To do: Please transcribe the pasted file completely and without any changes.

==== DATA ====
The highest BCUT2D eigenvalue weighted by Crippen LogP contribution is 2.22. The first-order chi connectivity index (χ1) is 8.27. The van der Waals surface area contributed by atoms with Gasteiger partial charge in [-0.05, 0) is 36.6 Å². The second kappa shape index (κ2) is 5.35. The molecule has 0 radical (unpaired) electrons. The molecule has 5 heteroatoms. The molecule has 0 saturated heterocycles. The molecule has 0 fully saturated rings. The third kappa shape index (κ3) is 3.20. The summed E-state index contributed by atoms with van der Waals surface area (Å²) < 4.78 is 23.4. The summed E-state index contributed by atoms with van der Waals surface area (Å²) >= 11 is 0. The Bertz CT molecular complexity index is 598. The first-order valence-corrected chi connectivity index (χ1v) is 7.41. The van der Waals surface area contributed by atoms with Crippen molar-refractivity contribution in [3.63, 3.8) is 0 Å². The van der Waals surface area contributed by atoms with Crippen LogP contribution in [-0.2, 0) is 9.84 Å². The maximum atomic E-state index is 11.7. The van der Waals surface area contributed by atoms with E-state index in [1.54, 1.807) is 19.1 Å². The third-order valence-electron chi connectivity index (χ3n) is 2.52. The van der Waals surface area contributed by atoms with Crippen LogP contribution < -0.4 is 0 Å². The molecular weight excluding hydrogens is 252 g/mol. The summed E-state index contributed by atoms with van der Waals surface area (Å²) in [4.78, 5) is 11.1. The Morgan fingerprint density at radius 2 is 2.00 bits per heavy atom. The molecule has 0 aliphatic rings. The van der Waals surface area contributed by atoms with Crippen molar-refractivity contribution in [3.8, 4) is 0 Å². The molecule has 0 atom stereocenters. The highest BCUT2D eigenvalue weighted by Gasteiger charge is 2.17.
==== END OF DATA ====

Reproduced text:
The highest BCUT2D eigenvalue weighted by Crippen LogP contribution is 2.22. The first-order chi connectivity index (χ1) is 8.27. The van der Waals surface area contributed by atoms with Gasteiger partial charge in [-0.05, 0) is 36.6 Å². The second kappa shape index (κ2) is 5.35. The molecule has 0 radical (unpaired) electrons. The molecule has 5 heteroatoms. The molecule has 0 saturated heterocycles. The molecule has 0 fully saturated rings. The third kappa shape index (κ3) is 3.20. The summed E-state index contributed by atoms with van der Waals surface area (Å²) < 4.78 is 23.4. The summed E-state index contributed by atoms with van der Waals surface area (Å²) >= 11 is 0. The Bertz CT molecular complexity index is 598. The first-order valence-corrected chi connectivity index (χ1v) is 7.41. The van der Waals surface area contributed by atoms with Crippen molar-refractivity contribution in [3.63, 3.8) is 0 Å². The van der Waals surface area contributed by atoms with Crippen LogP contribution in [-0.2, 0) is 9.84 Å². The maximum atomic E-state index is 11.7. The van der Waals surface area contributed by atoms with E-state index in [1.54, 1.807) is 19.1 Å². The third-order valence-electron chi connectivity index (χ3n) is 2.52. The van der Waals surface area contributed by atoms with Crippen LogP contribution < -0.4 is 0 Å². The molecular weight excluding hydrogens is 252 g/mol. The summed E-state index contributed by atoms with van der Waals surface area (Å²) in [4.78, 5) is 11.1. The Morgan fingerprint density at radius 2 is 2.00 bits per heavy atom. The molecule has 0 aliphatic rings. The van der Waals surface area contributed by atoms with Crippen molar-refractivity contribution in [3.8, 4) is 0 Å². The molecule has 0 atom stereocenters. The highest BCUT2D eigenvalue weighted by Gasteiger charge is 2.17.